Indeed, to the extent questions have been raised about the deal, they have been directed to why the government went for it.
Remember our calculus: No one settles unless they have more to gain than to lose.
In legal terms, the government's case had more than a few problems. No one can ever tell what a jury - or, for that matter, a single juror - will do. (See O. J. Simpson, and remember that Lindh was not charged with killing anyone.) Though unlikely, the trial judge might have suppressed some or even all of Lindh's statements. There was no way to know what testimony some of the Guantanamo detainees might have given. The government might have had to disclose information that would have been detrimental to our national security. The seeds of reversible error planted by the defense in its pre-trial motions could have sprouted on appeal and, even had Lindh been convicted, a reversal for legal error by the judge could have sent the case back for another trial. Politically, this was not a case that the government could have afforded to lose.
These considerations, primarily, argued that the government's interests would best be served by a settlement. The government had a lot to lose.
What, then, did the Justice Department have to gain?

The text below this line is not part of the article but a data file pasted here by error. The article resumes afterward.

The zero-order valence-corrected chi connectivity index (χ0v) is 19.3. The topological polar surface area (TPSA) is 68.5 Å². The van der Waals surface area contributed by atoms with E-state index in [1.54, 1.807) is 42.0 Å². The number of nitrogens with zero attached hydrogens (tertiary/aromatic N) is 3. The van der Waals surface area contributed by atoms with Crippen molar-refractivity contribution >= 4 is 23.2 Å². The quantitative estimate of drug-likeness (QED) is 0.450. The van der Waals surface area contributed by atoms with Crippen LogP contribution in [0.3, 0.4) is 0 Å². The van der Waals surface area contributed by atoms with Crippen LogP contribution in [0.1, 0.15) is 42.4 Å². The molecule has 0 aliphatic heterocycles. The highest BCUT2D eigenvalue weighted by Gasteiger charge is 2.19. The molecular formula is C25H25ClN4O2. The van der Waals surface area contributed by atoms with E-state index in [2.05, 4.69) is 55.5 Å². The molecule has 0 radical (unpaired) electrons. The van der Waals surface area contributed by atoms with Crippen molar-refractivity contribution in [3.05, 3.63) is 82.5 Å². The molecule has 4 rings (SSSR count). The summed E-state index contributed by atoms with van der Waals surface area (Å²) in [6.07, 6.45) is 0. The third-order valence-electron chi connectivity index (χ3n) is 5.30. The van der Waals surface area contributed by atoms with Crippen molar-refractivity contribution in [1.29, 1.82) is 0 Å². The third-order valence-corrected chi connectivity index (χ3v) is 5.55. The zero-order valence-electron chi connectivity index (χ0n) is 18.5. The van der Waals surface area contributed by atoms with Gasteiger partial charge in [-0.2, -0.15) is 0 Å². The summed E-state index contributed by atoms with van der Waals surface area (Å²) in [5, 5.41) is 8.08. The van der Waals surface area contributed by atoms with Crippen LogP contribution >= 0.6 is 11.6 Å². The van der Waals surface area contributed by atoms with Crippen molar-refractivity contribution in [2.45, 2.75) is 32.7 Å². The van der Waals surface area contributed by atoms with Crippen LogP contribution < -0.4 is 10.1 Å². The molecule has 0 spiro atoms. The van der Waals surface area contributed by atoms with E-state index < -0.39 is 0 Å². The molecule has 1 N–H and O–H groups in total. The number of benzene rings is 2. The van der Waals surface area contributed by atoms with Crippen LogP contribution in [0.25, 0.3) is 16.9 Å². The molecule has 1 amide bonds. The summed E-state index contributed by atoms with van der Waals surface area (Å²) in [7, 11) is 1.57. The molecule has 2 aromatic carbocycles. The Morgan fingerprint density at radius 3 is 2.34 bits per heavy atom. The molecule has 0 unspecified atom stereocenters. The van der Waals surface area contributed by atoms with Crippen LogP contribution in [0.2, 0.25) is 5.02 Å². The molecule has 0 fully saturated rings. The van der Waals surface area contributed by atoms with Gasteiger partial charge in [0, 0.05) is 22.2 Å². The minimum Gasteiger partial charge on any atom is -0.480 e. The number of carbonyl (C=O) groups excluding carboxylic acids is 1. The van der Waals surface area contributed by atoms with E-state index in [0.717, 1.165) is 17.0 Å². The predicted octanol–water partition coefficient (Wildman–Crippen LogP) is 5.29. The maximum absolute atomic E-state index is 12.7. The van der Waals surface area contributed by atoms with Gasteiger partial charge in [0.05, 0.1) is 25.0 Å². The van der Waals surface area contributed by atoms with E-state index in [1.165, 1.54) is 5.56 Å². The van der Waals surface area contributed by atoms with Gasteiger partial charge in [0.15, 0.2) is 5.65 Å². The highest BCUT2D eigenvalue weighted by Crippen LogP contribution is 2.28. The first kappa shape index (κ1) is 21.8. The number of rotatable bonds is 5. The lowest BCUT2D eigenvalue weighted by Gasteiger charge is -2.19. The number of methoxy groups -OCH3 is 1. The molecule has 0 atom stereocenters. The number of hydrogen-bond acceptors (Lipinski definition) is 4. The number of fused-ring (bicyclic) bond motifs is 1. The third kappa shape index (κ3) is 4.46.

Most important, a conviction without the necessity of a trial. The plea is a conviction, just as solid as if a jury had found Lindh guilty. There will be no appeal, no risk of reversal, no chance of Lindh escaping through some legal technicality or otherwise.
Given the nature of the crimes to which he confessed, the likelihood is that Lindh will do his time at a maximum security federal prison in the company of convicted spies and murderers, where he will be caged for 23 hours each day. Short of death, which might be easier for Lindh, this is harsh punishment - especially when you do the arithmetic: 23 hours a day, 365 days a year, for 17 years = 142,715 hours in virtual solitary confinement.
The government also gets Lindh's cooperation, backed by polygraph testing, in thorough debriefings. At the very least we'll get an inside look into al-Qaeda training, and, at best, much more intelligence about the terrorists.
Also, Lindh must testify whenever, wherever, and against whomever, the government wishes.
Finally, if Lindh doesn't cooperate, the deal is off - everything he has said by then is admissible against him in subsequent proceedings.
An important point often overlooked - perhaps understandably, in this case - is that all patriotic Americans have gained something of value: By the indictment and now conviction of John Walker Lindh, the United States Government has sent a very clear message - one not sent in too many other cases, including that of Jane Fonda - and it is this: No American citizens can act against the interests of their country with impunity. If they do, there will be a heavy price to pay.
Accordingly, when we consider the elimination of all that the government had to lose and what it obtained through the plea bargain, the conclusion is inescapable: The good guys won.
Henry Mark Holzer, Professor Emeritus at Brooklyn Law School, is co-author of the recently published Aid and Comfort: Jane Fonda in North Vietnam. Information about"Aid and Comfort," can be found at www.henrymarkholzer.com. Professor Holzer can be reached at email@example.com.